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Debate swirls around future of Haynesville Shale

By Jim Magill

April 23, 2014 - With the brutal winter of 2013-2014 receding into the rearview mirror, some prominent industry observers have speculated that evidence of increased gas demand -- as well as higher wellhead prices -- would prompt a return of drilling rigs to the Louisiana portion of the Haynesville Shale.

But that doesn't appear to be the case, as producers are taking a wait-and-see approach before committing significant resources to the once red-hot dry-gas play.

Drilling in the play ramped up quickly following its discovery by Chesapeake Energy, which drilled its first wells in 2006. But activity in the high-cost Haynesville fell off just as quickly as producers in recent years shifted their focus to higher-return, oilier and more liquids-rich plays such as the Eagle Ford Shale of South Texas.

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The slowdown in drilling activity has been followed by a sharp falloff in gas production. According to a report by the Louisiana Department of Natural Resources, in 2012 the Haynesville Shale area produced 2.07 Tcf, about 5.67 Bcf/d, of gas, about 70% of the state's gas production excluding the federal portion of the Gulf of Mexico offshore Louisiana.

But the DNR estimates that production in 2013 fell to 3.97 Bcf/d, about a 30% drop, and continues to decline.

"Some industry observers say the Haynesville play remains at a disadvantage since it produces mostly natural gas and it has one of the highest costs of drilling among shale plays in the US," the DNR report states.

In a recent column, Louisiana Oil and Gas Association President Don Briggs predicted that a renaissance was in the offing for the once booming play. Briggs pointed out that gas demand for manufacturing, power generation and LNG exports is poised to increase, driving prices upward and attracting producers back into the play.

"Since 2012, the market has now moved in a positive direction, as natural gas prices are now well over $4[/MMBtu]," Briggs wrote.

In an interview, Briggs acknowledged the dramatic shift among producers in the last several years to oil and liquids. "In 2008, 82% of all the rigs were drilling for natural gas. Today 82% of all the rigs are drilling for oil," he said. "Now we're creating this incredible supply of oil."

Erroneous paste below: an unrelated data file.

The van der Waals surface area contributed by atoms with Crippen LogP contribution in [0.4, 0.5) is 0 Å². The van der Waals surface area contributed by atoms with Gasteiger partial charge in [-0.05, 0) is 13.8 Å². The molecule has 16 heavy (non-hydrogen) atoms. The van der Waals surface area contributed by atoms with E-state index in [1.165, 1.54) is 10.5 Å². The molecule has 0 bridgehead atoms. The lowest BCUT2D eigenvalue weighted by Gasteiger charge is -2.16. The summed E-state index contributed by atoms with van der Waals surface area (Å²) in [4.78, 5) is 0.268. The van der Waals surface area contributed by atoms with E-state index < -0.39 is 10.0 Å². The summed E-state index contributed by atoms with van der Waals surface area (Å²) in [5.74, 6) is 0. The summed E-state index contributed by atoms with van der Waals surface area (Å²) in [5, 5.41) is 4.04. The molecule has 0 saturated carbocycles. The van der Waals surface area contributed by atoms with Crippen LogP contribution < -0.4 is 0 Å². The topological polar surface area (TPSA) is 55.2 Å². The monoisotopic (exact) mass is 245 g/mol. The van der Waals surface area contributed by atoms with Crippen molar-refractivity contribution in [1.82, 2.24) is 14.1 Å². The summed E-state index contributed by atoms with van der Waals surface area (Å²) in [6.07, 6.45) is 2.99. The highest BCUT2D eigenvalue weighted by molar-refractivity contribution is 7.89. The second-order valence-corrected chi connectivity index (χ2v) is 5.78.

But Briggs said that dynamic is beginning to change."We're growing our demand for natural gas, and even though we have that surplus, eventually we're going to see prices creep back up," he said.

Although the Haynesville straddles the Louisiana-Texas border, Briggs said the Louisiana portion alone comprises about 2,200 640-acre units, with each unit capable of holding as many as six wells. "So you could have more than 12,000 wells there to drain the fields," he said.

With about 2,500 wells having been drilled to date in the play, "we're a long way from that resource being depleted," Briggs said.

Briggs added that gas prices in the Haynesville, which have dipped in the last few years to well below $2/MMBtu, have recovered and are on a steady upward trend. "I think in the next year or two we're going to see $6 gas, especially if demand continues to grow. With all the new LNG exporting and new projects going on line here in Louisiana, I think we're going to see the bubble disappear pretty quick."

But following the drilling boom in the 2010-2011 period, the play saw "a mass exodus starting in early 2012 due to natural gas prices dropping to an historic low of $1.81," Briggs said. The number of drilling rigs operating in the play has fallen from a high of 139 rigs at the peak down to about 20 currently.

In the past decade, prices producers have been able to get for their gas in the Louisiana portion of the Haynesville have fluctuated wildly. According to Platts' data, mean gas prices at the Columbia Gulf Mainline (seegraph)have gone from about $6.96/MMBtu in 2007 to $8.84/MMBtu the following year.

From 2011, prices at the point traded in a range between about $3.95/MMBtu and $4.35/MMBtu, then fell to about $2.71/MMBtu in 2012, before increasing to a mean of $3.69 last year.

According to the Louisiana DNR, gas production in the Louisiana portion of the Haynesville Shale shot up from a trickle in 2007 to a flood of 5.67 Bcf/d in 2012 before last year's steep drop.

Next page: Haynesville loses producers, rigs to other plays

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